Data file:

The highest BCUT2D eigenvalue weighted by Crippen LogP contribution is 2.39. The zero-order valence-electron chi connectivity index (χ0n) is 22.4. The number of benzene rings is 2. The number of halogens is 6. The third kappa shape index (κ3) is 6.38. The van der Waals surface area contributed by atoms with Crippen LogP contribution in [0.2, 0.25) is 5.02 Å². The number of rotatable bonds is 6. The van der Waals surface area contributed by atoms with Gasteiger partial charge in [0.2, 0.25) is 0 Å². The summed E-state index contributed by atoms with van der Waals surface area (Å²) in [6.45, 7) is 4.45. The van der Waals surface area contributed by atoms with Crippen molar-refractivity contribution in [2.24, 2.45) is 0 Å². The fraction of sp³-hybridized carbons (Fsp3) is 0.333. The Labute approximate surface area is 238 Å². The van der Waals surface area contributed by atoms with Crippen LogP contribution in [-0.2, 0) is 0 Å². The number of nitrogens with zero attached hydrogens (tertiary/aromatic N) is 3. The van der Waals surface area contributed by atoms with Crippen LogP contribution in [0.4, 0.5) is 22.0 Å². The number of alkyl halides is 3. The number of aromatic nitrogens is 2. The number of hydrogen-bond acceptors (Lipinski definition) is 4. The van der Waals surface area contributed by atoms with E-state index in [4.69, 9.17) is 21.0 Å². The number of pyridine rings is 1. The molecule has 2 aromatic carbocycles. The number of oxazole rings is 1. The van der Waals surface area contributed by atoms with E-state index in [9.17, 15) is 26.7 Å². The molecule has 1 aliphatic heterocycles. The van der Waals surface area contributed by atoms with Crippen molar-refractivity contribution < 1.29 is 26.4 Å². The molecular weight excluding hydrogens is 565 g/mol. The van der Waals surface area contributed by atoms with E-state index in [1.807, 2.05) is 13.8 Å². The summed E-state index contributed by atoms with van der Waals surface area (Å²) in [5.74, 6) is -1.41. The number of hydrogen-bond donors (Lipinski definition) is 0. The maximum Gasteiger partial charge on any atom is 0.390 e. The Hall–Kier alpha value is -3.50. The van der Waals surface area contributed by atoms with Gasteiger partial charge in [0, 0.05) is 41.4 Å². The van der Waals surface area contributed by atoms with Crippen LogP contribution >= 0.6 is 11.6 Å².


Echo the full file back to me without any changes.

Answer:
The highest BCUT2D eigenvalue weighted by Crippen LogP contribution is 2.39. The zero-order valence-electron chi connectivity index (χ0n) is 22.4. The number of benzene rings is 2. The number of halogens is 6. The third kappa shape index (κ3) is 6.38. The van der Waals surface area contributed by atoms with Crippen LogP contribution in [0.2, 0.25) is 5.02 Å². The number of rotatable bonds is 6. The van der Waals surface area contributed by atoms with Gasteiger partial charge in [0.2, 0.25) is 0 Å². The summed E-state index contributed by atoms with van der Waals surface area (Å²) in [6.45, 7) is 4.45. The van der Waals surface area contributed by atoms with Crippen molar-refractivity contribution in [2.24, 2.45) is 0 Å². The fraction of sp³-hybridized carbons (Fsp3) is 0.333. The Labute approximate surface area is 238 Å². The van der Waals surface area contributed by atoms with Crippen LogP contribution in [-0.2, 0) is 0 Å². The number of nitrogens with zero attached hydrogens (tertiary/aromatic N) is 3. The van der Waals surface area contributed by atoms with Crippen LogP contribution in [0.4, 0.5) is 22.0 Å². The number of alkyl halides is 3. The number of aromatic nitrogens is 2. The number of hydrogen-bond acceptors (Lipinski definition) is 4. The van der Waals surface area contributed by atoms with E-state index in [4.69, 9.17) is 21.0 Å². The number of pyridine rings is 1. The molecule has 2 aromatic carbocycles. The number of oxazole rings is 1. The van der Waals surface area contributed by atoms with E-state index in [9.17, 15) is 26.7 Å². The molecule has 1 aliphatic heterocycles. The van der Waals surface area contributed by atoms with Crippen molar-refractivity contribution < 1.29 is 26.4 Å². The molecular weight excluding hydrogens is 565 g/mol. The van der Waals surface area contributed by atoms with E-state index in [1.807, 2.05) is 13.8 Å². The summed E-state index contributed by atoms with van der Waals surface area (Å²) in [5.74, 6) is -1.41. The number of hydrogen-bond donors (Lipinski definition) is 0. The maximum Gasteiger partial charge on any atom is 0.390 e. The Hall–Kier alpha value is -3.50. The van der Waals surface area contributed by atoms with Gasteiger partial charge in [0, 0.05) is 41.4 Å². The van der Waals surface area contributed by atoms with Crippen LogP contribution >= 0.6 is 11.6 Å².